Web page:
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InfoHQ Tech Watch Newsletter No. 4 - A PC User's Thoughts about Buying a Mac                                    April 26, 2003
 
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Welcome to our fourth InfoHQ Newsletter. In this newsletter we discuss the decisions that face a PC user that wants to buy a Mac.

Apple Makes Good Computers

Before the Apple commando squad (fanatical Apple users) starts flaming me, I want to say that Apple computers are very high quality products and that I have the utmost respect for Apple as a company.
Their most recent group of laptops have may innovations; Firewire 800 (about 50%-100% faster than USB 2.0), 802.11g AirPort Extreme wireless port, built-in bluetooth, and Motorola's G4 processors. Their desktops also include all these features plus optional dual G4 processors and DVD-RW drives (SuperDrive).
Also, Apple has some of the most stylish and eye-pleasing desktops and laptops around. Someone has definitely spent some time on making the Apple boxes look appealing.

Sounds good, but .....

While Apple's hardware is every bit as good as most PC hardware, the software is what will cause most PC users to shy away. "Aha!!", the Apple commando squad would say. "You are obviously one of those dumb uninformed PC users. We now have OS X which can blow the doors off your Windows box."

While the thought of an operating system based on UNIX makes me want to drag out the garlic necklace, the software problem I am referring to is not based on the features of OS X. Rather, I am referring to the problem of running your favorite commercial software on an Apple. Specifically, you can't run many of your favorite PC programs on an Apple because they have not been released in an Apple version.

Why? Over 90% of the software written today, is written to run on Windows based PCs. As Apple has only has about 7% of the computer hardware market, software is written and released to the Windows market first. Yes there are some good Apple exclusive programs, however, you still will have many more software choices if you stick with your PC.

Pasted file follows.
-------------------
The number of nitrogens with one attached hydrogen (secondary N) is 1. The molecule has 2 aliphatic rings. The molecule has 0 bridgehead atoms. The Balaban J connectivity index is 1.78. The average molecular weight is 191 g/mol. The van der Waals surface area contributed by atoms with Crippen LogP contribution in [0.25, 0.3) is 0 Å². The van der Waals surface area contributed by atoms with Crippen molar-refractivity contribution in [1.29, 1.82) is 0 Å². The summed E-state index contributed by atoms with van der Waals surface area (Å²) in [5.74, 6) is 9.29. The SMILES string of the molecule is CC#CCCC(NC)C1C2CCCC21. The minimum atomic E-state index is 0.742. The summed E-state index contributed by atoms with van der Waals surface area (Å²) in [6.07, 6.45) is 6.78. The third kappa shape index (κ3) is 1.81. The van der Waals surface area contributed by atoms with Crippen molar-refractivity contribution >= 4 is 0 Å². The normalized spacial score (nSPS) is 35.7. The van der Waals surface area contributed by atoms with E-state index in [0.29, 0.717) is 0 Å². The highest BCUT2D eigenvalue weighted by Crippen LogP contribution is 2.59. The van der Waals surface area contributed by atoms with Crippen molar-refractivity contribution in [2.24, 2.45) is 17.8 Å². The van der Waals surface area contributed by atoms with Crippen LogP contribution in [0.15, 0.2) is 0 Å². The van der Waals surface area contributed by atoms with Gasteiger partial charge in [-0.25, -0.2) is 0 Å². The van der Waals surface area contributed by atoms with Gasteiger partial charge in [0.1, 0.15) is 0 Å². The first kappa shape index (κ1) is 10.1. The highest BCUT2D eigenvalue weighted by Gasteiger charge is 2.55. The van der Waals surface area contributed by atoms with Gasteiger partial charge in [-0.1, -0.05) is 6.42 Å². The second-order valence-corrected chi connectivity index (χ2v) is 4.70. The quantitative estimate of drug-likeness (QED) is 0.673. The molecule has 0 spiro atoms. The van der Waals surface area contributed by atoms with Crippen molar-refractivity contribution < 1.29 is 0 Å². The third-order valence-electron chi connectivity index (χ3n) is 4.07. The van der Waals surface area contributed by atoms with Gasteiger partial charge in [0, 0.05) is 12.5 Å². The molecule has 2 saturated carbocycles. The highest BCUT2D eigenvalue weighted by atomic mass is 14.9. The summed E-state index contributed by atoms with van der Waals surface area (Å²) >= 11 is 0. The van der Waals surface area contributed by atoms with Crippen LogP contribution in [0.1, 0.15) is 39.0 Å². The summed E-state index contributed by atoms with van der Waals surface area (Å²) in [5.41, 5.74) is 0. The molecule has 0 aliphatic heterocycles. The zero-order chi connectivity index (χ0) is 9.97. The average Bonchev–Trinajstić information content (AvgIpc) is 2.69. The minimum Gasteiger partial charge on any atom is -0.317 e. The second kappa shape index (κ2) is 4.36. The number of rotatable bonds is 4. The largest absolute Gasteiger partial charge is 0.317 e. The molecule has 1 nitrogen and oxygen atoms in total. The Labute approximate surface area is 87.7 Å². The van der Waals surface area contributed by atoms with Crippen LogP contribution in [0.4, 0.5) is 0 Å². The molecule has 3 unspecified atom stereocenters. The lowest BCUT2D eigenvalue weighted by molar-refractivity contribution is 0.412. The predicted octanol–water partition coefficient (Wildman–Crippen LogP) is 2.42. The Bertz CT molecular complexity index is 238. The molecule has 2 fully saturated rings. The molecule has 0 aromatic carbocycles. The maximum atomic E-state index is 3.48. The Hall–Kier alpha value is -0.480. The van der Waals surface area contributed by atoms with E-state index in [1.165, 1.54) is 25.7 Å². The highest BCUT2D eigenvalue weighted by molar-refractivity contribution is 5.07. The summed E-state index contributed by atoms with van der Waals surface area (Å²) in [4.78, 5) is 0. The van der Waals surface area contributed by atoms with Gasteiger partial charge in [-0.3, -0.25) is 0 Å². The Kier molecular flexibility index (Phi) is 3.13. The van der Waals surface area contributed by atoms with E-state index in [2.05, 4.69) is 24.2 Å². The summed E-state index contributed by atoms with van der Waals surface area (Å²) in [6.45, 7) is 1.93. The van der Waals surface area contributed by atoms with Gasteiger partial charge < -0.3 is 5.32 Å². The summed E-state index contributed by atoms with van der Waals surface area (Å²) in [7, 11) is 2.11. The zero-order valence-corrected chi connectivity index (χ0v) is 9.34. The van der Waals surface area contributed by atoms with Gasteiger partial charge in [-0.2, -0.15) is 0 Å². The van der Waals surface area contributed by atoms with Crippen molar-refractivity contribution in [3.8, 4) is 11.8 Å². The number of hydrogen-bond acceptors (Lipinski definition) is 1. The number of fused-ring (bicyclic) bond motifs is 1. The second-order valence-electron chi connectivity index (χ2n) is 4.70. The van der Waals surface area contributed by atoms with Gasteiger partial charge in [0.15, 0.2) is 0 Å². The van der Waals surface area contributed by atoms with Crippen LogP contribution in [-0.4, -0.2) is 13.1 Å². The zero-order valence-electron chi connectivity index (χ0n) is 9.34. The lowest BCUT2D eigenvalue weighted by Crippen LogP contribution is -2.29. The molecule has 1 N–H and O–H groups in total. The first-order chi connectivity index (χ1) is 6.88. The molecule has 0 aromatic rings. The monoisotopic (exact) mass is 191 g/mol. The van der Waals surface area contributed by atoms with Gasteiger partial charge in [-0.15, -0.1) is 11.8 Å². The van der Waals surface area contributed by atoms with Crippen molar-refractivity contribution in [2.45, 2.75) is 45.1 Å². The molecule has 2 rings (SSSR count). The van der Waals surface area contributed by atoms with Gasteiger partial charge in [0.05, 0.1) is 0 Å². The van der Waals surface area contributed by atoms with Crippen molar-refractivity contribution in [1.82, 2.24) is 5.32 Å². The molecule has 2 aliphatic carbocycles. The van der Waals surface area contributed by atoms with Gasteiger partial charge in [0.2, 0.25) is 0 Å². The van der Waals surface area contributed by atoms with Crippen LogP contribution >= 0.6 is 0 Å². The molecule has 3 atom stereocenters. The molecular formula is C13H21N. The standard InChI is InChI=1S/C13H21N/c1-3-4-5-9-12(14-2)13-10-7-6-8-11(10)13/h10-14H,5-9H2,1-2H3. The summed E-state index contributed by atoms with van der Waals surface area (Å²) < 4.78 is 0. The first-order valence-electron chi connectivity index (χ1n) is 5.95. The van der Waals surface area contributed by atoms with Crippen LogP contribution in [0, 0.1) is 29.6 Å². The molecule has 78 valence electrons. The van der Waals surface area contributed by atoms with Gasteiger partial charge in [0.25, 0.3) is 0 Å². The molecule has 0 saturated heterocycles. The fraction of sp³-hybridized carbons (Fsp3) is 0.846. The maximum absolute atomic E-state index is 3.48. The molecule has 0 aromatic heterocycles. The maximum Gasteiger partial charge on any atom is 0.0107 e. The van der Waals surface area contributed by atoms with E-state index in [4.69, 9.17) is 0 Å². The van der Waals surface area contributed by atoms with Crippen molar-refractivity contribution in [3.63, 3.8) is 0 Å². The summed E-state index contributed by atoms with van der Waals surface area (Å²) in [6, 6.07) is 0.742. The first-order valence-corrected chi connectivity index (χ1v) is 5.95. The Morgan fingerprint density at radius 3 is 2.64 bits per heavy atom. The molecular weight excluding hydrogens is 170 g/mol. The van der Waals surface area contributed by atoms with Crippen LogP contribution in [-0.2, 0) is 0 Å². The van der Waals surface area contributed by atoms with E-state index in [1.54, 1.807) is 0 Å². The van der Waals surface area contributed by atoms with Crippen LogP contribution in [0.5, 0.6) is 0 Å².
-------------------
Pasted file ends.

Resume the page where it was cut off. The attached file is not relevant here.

Apple Computers Easier to Use?

Yes they probably are (Apple commandos suddenly go silent). Apple computers are easier to use because Apple has a monopoly on all the hardware. If there is only one kind of hardware, it certainly makes designing other hardware and software much easier, which means fewer user problems will occur.
Just imagine that Dell, IBM, or HP totally dominated the PC market. Wouldn't PCs be much easier to use if one company could standardize all the hardware?

However I don't think obtaining ease of use by dominating the market is a good thing. I like the competition in the PC market. I like the fact that I can build a PC from scratch if I want to. I want to be able to choose from 30 different keyboards, 20 different video cards, and 20 different drive manufacturers. I like the price competition for PC parts, I don't like how most Apple boxes cost 20%-30% more than similarly equipped PCs.

So while I have to admit Apples are easier to use than PCs, I don't think that is necessarily a good thing.

OK, But I Still Want an Apple

My advice to any PC user desiring an Apple computer is to hold onto your current PC until you are sure your new Apple can run all the software that you need to use. Prior to buying your Apple, research the software you want to run, and make sure its specs say it will run on the Apple you want to buy. If you are not sure about what software or hardware you will need, visit some of the big Mac sites and post on their boards (www.macworld.com would be a place to start).

 

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